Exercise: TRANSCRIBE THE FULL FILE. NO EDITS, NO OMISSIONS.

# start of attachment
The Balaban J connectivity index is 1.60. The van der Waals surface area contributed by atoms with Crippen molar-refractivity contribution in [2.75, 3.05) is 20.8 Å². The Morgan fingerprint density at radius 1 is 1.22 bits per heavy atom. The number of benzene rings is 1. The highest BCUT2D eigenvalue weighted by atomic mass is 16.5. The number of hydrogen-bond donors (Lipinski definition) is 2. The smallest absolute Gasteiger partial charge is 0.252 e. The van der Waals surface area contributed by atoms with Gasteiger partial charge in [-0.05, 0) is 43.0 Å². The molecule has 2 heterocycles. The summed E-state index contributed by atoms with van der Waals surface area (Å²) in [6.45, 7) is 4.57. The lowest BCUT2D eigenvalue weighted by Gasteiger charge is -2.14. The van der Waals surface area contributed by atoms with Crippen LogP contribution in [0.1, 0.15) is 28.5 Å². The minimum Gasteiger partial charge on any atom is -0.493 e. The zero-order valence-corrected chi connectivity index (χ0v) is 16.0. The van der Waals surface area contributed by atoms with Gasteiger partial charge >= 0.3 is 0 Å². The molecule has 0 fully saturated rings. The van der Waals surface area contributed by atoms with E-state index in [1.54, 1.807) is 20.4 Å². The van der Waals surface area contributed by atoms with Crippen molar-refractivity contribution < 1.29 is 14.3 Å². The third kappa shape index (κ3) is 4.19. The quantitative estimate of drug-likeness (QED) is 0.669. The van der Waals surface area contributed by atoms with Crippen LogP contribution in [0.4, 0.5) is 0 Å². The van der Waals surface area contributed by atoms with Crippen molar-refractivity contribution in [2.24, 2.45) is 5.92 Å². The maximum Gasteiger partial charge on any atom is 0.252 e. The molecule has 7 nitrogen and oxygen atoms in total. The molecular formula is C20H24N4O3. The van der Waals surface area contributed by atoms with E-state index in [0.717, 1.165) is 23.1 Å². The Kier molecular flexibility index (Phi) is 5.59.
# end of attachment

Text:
The Balaban J connectivity index is 1.60. The van der Waals surface area contributed by atoms with Crippen molar-refractivity contribution in [2.75, 3.05) is 20.8 Å². The Morgan fingerprint density at radius 1 is 1.22 bits per heavy atom. The number of benzene rings is 1. The highest BCUT2D eigenvalue weighted by atomic mass is 16.5. The number of hydrogen-bond donors (Lipinski definition) is 2. The smallest absolute Gasteiger partial charge is 0.252 e. The van der Waals surface area contributed by atoms with Gasteiger partial charge in [-0.05, 0) is 43.0 Å². The molecule has 2 heterocycles. The summed E-state index contributed by atoms with van der Waals surface area (Å²) in [6.45, 7) is 4.57. The lowest BCUT2D eigenvalue weighted by Gasteiger charge is -2.14. The van der Waals surface area contributed by atoms with Crippen LogP contribution in [0.1, 0.15) is 28.5 Å². The minimum Gasteiger partial charge on any atom is -0.493 e. The zero-order valence-corrected chi connectivity index (χ0v) is 16.0. The van der Waals surface area contributed by atoms with Gasteiger partial charge >= 0.3 is 0 Å². The molecule has 0 fully saturated rings. The van der Waals surface area contributed by atoms with E-state index in [1.54, 1.807) is 20.4 Å². The van der Waals surface area contributed by atoms with Crippen molar-refractivity contribution < 1.29 is 14.3 Å². The third kappa shape index (κ3) is 4.19. The quantitative estimate of drug-likeness (QED) is 0.669. The van der Waals surface area contributed by atoms with Crippen LogP contribution in [0.4, 0.5) is 0 Å². The van der Waals surface area contributed by atoms with Crippen molar-refractivity contribution in [2.24, 2.45) is 5.92 Å². The maximum Gasteiger partial charge on any atom is 0.252 e. The molecule has 7 nitrogen and oxygen atoms in total. The molecular formula is C20H24N4O3. The van der Waals surface area contributed by atoms with E-state index in [0.717, 1.165) is 23.1 Å². The Kier molecular flexibility index (Phi) is 5.59.